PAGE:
Basic Ideas

Multiplexing (sometimes abbreviated to muxing - horrible word) is about loading multiple signals onto a single connecting channel.  It is not a new technology.  It was introduced in 1910 by an American engineer, George Owen Squier (1865 - 1934).  Both analogue and digital signals can be multiplexed.  The multiple channels are combined by a multiplexer (MUX).  The signals are sent down a single channel (wire, optical fibre, or radio link).  They are then sorted out into the same number of channels by a demultiplexer (DMX).  This is shown by the diagram below:

 

 

In this example there are 9 low data rate input channels.  The high data rate channel must be able to carry data at a rate of 9 times each of the input channels. 

 

There are several ways that data can be multiplexed.  We will consider the ideas of time division multiplexing (TDM) which is the one on the syllabus.  The animated gif shows the idea of time division multiplexing:

Image from Wikimedia Commons Tony R. Kuphaldt - Socratic Electronics website

 

In this tutorial, we will consider how multiplexing principles can be used with a number of different applications.  We will use TDM to explain what is going on in these systems.  However in reality, other techniques can be used. We will mention these at the end of the tutorial.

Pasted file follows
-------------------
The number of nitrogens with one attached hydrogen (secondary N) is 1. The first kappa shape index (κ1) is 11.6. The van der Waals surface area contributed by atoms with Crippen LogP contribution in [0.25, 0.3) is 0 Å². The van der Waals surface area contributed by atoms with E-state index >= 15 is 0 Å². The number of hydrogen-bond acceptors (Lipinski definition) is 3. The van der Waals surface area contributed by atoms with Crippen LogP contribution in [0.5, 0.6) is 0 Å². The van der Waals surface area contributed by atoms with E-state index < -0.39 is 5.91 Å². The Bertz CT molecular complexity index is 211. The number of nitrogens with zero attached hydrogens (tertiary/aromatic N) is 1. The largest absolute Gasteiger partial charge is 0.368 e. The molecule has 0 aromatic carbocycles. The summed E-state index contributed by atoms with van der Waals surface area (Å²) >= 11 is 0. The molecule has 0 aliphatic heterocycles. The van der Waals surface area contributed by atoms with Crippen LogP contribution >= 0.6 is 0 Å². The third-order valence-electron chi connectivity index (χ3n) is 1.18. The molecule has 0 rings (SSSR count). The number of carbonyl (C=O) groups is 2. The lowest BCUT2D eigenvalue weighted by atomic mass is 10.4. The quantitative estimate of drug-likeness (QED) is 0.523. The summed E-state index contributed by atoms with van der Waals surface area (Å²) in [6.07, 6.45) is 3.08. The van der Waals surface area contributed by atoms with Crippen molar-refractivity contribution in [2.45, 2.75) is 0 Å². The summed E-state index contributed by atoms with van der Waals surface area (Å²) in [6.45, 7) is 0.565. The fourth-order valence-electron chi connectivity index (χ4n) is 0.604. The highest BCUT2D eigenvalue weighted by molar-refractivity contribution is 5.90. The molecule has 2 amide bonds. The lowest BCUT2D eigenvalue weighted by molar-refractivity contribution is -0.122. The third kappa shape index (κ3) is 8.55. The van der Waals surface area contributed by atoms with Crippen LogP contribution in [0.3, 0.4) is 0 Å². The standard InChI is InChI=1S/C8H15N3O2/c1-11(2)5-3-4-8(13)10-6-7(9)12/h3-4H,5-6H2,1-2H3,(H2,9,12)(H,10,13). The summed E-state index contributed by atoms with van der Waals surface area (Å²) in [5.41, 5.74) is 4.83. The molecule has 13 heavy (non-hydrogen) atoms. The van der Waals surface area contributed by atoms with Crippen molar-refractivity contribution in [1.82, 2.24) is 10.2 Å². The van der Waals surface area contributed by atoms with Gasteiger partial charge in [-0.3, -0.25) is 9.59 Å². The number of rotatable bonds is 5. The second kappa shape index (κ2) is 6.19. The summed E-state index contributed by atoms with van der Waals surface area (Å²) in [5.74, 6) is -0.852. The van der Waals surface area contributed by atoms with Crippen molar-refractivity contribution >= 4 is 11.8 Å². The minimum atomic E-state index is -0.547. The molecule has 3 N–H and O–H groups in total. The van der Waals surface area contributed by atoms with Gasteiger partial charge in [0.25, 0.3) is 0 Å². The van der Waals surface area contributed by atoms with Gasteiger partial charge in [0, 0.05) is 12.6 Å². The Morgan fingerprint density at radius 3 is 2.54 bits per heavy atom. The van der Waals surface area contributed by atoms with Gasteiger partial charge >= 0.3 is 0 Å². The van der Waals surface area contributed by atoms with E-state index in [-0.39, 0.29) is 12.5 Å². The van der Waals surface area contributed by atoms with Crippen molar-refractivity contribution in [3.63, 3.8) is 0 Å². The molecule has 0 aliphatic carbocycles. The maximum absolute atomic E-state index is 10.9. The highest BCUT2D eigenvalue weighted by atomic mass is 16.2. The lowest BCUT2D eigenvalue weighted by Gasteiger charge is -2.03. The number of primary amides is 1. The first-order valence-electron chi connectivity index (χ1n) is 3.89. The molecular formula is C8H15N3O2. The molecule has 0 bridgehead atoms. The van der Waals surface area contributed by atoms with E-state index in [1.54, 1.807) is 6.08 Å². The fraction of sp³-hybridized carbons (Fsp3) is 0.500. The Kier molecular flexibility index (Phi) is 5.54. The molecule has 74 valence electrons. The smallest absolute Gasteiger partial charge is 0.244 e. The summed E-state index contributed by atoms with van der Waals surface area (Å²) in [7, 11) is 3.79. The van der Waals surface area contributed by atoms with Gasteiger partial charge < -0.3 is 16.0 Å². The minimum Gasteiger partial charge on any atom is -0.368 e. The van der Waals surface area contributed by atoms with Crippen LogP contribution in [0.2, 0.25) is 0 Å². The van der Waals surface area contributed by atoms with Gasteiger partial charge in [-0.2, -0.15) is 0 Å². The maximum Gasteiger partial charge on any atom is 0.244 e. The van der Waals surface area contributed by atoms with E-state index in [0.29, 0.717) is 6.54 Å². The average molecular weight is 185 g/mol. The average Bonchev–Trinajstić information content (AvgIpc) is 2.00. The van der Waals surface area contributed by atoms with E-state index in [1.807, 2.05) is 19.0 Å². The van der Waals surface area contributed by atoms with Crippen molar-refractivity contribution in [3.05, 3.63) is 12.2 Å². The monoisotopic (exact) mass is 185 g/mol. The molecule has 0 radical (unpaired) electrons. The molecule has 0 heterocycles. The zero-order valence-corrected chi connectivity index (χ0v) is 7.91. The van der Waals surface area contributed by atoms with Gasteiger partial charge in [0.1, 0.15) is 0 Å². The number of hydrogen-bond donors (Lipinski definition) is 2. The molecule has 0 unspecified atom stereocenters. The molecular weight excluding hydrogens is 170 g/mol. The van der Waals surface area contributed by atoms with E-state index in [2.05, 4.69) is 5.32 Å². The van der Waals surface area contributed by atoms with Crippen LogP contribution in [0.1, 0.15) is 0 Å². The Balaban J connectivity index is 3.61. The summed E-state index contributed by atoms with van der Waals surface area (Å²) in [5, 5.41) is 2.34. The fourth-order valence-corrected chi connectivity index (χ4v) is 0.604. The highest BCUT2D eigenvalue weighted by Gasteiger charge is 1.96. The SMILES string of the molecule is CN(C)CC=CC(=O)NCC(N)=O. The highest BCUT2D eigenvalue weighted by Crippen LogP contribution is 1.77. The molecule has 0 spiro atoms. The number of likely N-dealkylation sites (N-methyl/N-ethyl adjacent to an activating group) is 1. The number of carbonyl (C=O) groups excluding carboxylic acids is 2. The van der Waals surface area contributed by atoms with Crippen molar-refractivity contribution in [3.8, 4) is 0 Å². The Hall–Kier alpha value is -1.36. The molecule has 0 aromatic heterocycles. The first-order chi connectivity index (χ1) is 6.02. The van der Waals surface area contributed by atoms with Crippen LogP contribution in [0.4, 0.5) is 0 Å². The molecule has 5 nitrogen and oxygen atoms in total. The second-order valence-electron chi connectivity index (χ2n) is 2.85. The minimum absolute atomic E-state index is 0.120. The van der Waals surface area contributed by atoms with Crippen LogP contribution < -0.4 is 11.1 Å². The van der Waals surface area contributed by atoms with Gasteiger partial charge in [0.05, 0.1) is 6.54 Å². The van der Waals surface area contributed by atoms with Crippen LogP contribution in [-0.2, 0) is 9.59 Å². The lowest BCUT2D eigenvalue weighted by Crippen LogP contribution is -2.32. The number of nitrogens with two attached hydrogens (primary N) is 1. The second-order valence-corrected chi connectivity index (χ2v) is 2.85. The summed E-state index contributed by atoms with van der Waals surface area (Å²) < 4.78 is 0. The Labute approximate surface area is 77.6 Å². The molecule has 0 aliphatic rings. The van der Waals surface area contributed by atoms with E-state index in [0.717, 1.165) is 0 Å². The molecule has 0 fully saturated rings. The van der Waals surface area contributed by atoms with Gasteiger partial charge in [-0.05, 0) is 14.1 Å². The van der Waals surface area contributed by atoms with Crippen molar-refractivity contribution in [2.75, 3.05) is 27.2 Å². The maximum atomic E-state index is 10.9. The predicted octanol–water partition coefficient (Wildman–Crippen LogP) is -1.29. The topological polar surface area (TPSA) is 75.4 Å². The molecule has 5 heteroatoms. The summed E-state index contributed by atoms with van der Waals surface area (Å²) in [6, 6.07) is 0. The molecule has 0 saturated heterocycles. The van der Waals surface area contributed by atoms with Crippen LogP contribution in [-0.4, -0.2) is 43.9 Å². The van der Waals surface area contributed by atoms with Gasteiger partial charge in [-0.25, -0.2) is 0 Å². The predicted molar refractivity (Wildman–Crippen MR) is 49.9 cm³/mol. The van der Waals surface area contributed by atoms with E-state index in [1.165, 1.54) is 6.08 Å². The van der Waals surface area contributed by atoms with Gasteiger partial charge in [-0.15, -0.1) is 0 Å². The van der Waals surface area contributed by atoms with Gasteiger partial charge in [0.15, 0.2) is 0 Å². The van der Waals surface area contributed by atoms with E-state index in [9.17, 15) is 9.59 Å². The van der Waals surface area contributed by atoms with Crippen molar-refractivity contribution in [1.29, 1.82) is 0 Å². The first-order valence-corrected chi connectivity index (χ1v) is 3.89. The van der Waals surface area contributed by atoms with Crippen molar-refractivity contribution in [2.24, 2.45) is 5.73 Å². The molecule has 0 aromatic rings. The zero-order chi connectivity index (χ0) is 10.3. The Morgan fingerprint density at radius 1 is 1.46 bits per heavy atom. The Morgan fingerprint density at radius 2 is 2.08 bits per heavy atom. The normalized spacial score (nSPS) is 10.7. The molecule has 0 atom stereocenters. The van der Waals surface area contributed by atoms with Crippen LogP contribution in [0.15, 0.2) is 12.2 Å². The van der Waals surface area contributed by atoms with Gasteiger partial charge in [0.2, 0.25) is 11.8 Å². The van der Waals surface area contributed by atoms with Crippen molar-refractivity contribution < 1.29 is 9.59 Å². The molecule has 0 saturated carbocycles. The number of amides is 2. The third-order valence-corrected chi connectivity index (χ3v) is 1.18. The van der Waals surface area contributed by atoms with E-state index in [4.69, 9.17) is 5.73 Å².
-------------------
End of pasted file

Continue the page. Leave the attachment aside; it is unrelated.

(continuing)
Aircraft Systems

Most aeroplanes have control surfaces that are operated by the pilot through a system of rods and wires with levers.  With larger aircraft, simple cable and rod systems can be heavy to use, so power assistance is included. Such systems are widely employed, but are rather bulky.  In a machine like the huge aeroplane in the picture below, the controls would be operated by hydraulic systems.  In other older aeroplanes compressed air would be used.

 

 

Unnecessary weight wastes fuel, which is expensive.   So instead of using rods, cables, levers, and power assistance, we could use a system of motors and actuators connected to pilot's controls.  Let's look at how it could be done: